As Turkey continues its offensive into territory controlled by the Kurdish-dominated Syrian Democratic Forces (SDF), the Islamic State has exploited the chaos to strike in the heart of the Kurdish-held areas of northern Syria.
Earlier today, a car bomb was detonated on a busy street of Qamishli, which sits on the Turkish border in the extreme far northeastern reaches of Syria. The city is considered the capital of the de-facto autonomous area of northern Syria led by the Kurds.
According to the Kurdish internal security forces, the Asayish, at least three people were killed and nine others wounded in the blast. Videos confirming the levels of destruction have been released online by the SDF and others.
The Islamic State quickly took credit for the bombing, adding that “soldiers of the caliphate targeted a grouping of the PKK [referring to the Kurdish People’s Protection Units, or YPG] near the intelligence headquarters in Qamishli.”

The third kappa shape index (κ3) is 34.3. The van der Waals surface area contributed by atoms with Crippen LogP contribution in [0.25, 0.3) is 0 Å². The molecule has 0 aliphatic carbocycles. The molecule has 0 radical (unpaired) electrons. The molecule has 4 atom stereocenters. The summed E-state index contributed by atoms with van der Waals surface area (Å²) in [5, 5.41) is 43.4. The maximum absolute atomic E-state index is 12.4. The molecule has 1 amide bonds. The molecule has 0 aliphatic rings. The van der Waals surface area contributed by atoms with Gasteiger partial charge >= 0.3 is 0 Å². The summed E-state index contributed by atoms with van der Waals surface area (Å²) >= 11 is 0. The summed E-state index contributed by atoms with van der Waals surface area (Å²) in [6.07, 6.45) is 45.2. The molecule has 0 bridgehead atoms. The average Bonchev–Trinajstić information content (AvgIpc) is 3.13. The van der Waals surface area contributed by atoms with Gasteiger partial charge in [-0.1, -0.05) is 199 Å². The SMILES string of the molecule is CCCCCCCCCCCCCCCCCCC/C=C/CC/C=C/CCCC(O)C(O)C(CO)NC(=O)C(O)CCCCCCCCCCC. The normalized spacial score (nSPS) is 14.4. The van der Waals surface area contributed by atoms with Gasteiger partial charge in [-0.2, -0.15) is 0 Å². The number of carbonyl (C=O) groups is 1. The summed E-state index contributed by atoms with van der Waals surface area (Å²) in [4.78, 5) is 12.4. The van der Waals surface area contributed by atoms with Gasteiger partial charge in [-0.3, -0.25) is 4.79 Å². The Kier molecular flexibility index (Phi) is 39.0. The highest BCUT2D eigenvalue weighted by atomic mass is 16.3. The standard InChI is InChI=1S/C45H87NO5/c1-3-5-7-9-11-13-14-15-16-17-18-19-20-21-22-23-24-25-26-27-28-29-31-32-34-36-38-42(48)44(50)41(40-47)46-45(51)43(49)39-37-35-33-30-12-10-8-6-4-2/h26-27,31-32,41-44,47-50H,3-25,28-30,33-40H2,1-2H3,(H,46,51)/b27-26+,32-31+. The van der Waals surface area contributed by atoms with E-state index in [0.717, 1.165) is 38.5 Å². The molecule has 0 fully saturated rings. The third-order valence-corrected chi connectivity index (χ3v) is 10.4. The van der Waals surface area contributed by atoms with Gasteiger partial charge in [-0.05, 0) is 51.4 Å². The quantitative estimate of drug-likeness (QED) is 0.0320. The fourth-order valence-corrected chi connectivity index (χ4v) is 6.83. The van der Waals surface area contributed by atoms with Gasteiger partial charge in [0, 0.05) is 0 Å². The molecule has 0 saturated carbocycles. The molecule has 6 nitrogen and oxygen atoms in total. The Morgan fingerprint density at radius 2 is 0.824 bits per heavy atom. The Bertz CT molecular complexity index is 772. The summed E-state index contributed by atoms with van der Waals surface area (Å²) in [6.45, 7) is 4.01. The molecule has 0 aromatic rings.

While over the past two days, the Islamic State has also claimed several attacks on SDF positions elsewhere. In Syria’s eastern region of Dayr al Zour, it claimed responsibility for multiple attacks on SDF positions in the villages of Theban, Sheheel, Daranj, and Al Busayrah, which all sit close to the city of Al Mayadin.
These are not the first Islamic State attacks in SDF-held territory this week. On Tuesday night, the Islamic State’s men also launched attacks inside Raqqa and near the town of Tabqa.
Today’s car bombing in Qamishli came as Turkish forces began shelling the city. Several civilians, including one child, were killed by the bombs. Civilians in other areas of northern Syria have also been reported killed by Turkish forces in recent days.
Turkish media has stated that Kurdish-fired rockets have wounded dozens of people in a village near the border. It is possible that as the Turkish advance continues inside Syrian Kurdish-held territory, Kurdish militants inside Turkey could retaliate and broaden the conflict in response.
Additionally, as the SDF turns its attention to combating Turkey and its allied Syrian rebel factions, it is likely that the Islamic State will further exploit the diverted attention to regroup and conduct more attacks inside northern Syria.
This threat is also magnified in the possibility of prison breaks in the various locations across northern Syria. Already today, Islamic State escapees have been reported in one such prison.
And purported unrest in the Al Hawl camp adds to the already mounting security concerns in the area.
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